Mickey Kaus says everything is falling into place for a successful Obama presidency. Except that, in the best Mickey Kaus tradition, his thesis is so drenched with contrarian posing that the definition of a "successful" Obama presidency means the abandonment of most of the policy goals Democrats have for his term.
The Kaus thesis is predicated on Obama getting healthcare reform passed, after which the Democrats get clobbered by a still-crippled economy in the 2010 midterm elections. That, in turn, will mean that the rest of the "controversial big Dem bills that got backed up in 2010" -- climate change, card-check, immigration reform -- will die stillborn.
However: "Without a new wave of low-wage immigrants drawn by legalization, meanwhile, the labor market eventually grows tight enough at the bottom to finally raise wages as the economy grows --just in time for Obama's 2012 campaign."
Following his election to a new term, like Clinton before him, Obama will then be forced to turn his attention to balancing the budget, helped by Republican intransigence on spending.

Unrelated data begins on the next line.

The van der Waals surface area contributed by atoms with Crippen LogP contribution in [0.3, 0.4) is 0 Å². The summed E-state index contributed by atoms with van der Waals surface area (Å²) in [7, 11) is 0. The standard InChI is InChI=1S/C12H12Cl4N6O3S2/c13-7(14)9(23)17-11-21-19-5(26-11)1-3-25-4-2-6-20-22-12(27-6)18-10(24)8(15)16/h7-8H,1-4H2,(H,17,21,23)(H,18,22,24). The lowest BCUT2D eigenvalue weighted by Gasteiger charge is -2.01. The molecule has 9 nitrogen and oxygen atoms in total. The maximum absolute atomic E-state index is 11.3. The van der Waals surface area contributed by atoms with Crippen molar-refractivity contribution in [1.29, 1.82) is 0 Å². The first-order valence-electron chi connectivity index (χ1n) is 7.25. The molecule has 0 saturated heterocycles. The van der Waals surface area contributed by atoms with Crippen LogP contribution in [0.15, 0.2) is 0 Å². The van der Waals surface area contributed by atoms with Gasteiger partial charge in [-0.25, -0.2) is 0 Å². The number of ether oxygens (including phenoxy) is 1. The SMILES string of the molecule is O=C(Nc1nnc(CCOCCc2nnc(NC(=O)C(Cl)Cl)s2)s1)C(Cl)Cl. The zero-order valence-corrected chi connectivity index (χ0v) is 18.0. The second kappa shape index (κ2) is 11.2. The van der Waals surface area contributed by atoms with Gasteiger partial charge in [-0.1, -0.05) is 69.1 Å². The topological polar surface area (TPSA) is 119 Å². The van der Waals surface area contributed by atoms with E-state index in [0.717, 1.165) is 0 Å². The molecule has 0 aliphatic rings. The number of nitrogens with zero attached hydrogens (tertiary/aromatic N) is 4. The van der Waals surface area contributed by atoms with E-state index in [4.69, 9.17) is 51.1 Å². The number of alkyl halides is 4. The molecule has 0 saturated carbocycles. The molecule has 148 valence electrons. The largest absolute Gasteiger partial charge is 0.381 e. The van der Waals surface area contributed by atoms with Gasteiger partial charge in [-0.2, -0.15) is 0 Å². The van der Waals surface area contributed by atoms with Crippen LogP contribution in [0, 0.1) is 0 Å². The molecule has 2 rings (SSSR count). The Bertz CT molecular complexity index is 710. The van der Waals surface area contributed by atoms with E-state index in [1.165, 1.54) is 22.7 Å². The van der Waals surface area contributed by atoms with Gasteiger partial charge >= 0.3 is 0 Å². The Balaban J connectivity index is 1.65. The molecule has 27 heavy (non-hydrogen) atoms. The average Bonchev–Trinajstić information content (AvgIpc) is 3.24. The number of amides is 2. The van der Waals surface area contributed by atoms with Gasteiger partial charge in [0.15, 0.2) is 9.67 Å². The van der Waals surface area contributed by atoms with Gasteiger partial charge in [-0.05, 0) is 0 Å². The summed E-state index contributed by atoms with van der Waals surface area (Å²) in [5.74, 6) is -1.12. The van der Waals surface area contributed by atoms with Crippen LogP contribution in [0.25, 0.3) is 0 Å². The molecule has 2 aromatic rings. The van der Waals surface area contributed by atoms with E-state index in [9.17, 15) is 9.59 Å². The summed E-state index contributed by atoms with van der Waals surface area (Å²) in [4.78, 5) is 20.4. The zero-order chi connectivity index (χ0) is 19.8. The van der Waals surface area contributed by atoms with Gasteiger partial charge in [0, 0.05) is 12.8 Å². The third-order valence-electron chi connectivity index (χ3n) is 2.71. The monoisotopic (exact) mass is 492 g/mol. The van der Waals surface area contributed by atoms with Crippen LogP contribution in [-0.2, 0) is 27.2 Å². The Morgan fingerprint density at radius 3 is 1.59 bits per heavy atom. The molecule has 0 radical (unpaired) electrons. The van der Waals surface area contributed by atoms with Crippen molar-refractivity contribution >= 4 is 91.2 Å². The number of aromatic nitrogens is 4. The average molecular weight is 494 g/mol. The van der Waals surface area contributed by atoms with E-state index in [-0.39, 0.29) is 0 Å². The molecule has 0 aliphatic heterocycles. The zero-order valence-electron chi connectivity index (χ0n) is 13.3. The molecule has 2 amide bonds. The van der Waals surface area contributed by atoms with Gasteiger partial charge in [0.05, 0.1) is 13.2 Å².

Having Newt Gingrich in charge of the House allowed Clinton to push off against Republican excess, tame his own party's demands, and actually balance the budget. The difference with Obama is that unlike Clinton he will have accomplished his main goal -- health care reform -- first, before the drawbridge goes up.
It's all going according to plan.
The Kaus analysis manages to be simultaneously silly and insightful. Of course this is not the plan. Obama's "plan" is to get as much legislation as he can passed, while working under the incredible constraints of a serious economic downturn and a legislative process that for all practical purposes appears to be broken, or at least hopelessly compromised by special interests. And for what it's worth, HTWW predicts that a climate change bill will pass before the midterms. If the Democrats don't use their power while they have it, they deserve to lose control of Congress anyway.
But the fundamental analysis, which is that the unemployment picture next year will determine the midterm election results, which in turn will shape the remainder of the Obama presidency, seems on the money. If Obama's critics from the left are correct, and the stimulus wasn't big enough to ensure sustained growth in that time period, political trouble will brew.
But there's definitely another scenario. Unemployment could easily peak sometime around next spring. If Obama gets healthcare reform and a climate change bill passed, and unemployment starts to fall, and a double-dip recession does not materialize, then all the pundits who are currently talking about a Republican landslide in the House may end up sorely disappointed.
And that, I'd be willing to bet, is the real plan.